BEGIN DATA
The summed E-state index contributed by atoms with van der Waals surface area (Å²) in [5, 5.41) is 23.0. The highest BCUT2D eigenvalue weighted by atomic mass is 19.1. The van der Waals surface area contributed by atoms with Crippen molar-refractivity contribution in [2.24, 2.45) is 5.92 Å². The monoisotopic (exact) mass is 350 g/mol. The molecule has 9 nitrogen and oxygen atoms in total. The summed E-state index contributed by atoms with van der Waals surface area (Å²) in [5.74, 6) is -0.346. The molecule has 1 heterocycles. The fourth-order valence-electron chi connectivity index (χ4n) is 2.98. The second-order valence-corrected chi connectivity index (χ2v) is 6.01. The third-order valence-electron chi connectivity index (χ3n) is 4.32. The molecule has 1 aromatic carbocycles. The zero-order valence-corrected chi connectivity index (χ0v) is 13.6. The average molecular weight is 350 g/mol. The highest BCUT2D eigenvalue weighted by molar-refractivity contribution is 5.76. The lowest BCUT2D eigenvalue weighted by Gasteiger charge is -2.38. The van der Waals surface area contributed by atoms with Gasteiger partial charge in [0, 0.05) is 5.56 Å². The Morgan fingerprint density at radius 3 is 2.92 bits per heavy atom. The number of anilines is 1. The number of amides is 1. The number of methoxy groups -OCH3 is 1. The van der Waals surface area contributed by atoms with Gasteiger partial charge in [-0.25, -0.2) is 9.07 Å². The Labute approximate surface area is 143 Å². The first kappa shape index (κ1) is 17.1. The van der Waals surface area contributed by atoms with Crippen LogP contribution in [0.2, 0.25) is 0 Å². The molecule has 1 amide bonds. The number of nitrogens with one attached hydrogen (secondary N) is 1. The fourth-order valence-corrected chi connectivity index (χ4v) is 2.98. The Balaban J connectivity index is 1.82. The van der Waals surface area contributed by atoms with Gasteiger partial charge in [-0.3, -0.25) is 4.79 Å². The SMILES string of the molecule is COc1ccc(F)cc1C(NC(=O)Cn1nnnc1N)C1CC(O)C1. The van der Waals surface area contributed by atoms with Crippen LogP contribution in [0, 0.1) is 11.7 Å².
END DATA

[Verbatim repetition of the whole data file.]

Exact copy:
The summed E-state index contributed by atoms with van der Waals surface area (Å²) in [5, 5.41) is 23.0. The highest BCUT2D eigenvalue weighted by atomic mass is 19.1. The van der Waals surface area contributed by atoms with Crippen molar-refractivity contribution in [2.24, 2.45) is 5.92 Å². The monoisotopic (exact) mass is 350 g/mol. The molecule has 9 nitrogen and oxygen atoms in total. The summed E-state index contributed by atoms with van der Waals surface area (Å²) in [5.74, 6) is -0.346. The molecule has 1 heterocycles. The fourth-order valence-electron chi connectivity index (χ4n) is 2.98. The second-order valence-corrected chi connectivity index (χ2v) is 6.01. The third-order valence-electron chi connectivity index (χ3n) is 4.32. The molecule has 1 aromatic carbocycles. The zero-order valence-corrected chi connectivity index (χ0v) is 13.6. The average molecular weight is 350 g/mol. The highest BCUT2D eigenvalue weighted by molar-refractivity contribution is 5.76. The lowest BCUT2D eigenvalue weighted by Gasteiger charge is -2.38. The van der Waals surface area contributed by atoms with Gasteiger partial charge in [0, 0.05) is 5.56 Å². The Morgan fingerprint density at radius 3 is 2.92 bits per heavy atom. The number of anilines is 1. The number of amides is 1. The number of methoxy groups -OCH3 is 1. The van der Waals surface area contributed by atoms with Gasteiger partial charge in [-0.25, -0.2) is 9.07 Å². The Labute approximate surface area is 143 Å². The first kappa shape index (κ1) is 17.1. The van der Waals surface area contributed by atoms with Crippen LogP contribution in [0.2, 0.25) is 0 Å². The molecule has 1 amide bonds. The number of nitrogens with one attached hydrogen (secondary N) is 1. The fourth-order valence-corrected chi connectivity index (χ4v) is 2.98. The Balaban J connectivity index is 1.82. The van der Waals surface area contributed by atoms with Gasteiger partial charge in [-0.3, -0.25) is 4.79 Å². The SMILES string of the molecule is COc1ccc(F)cc1C(NC(=O)Cn1nnnc1N)C1CC(O)C1. The van der Waals surface area contributed by atoms with Crippen LogP contribution in [0, 0.1) is 11.7 Å².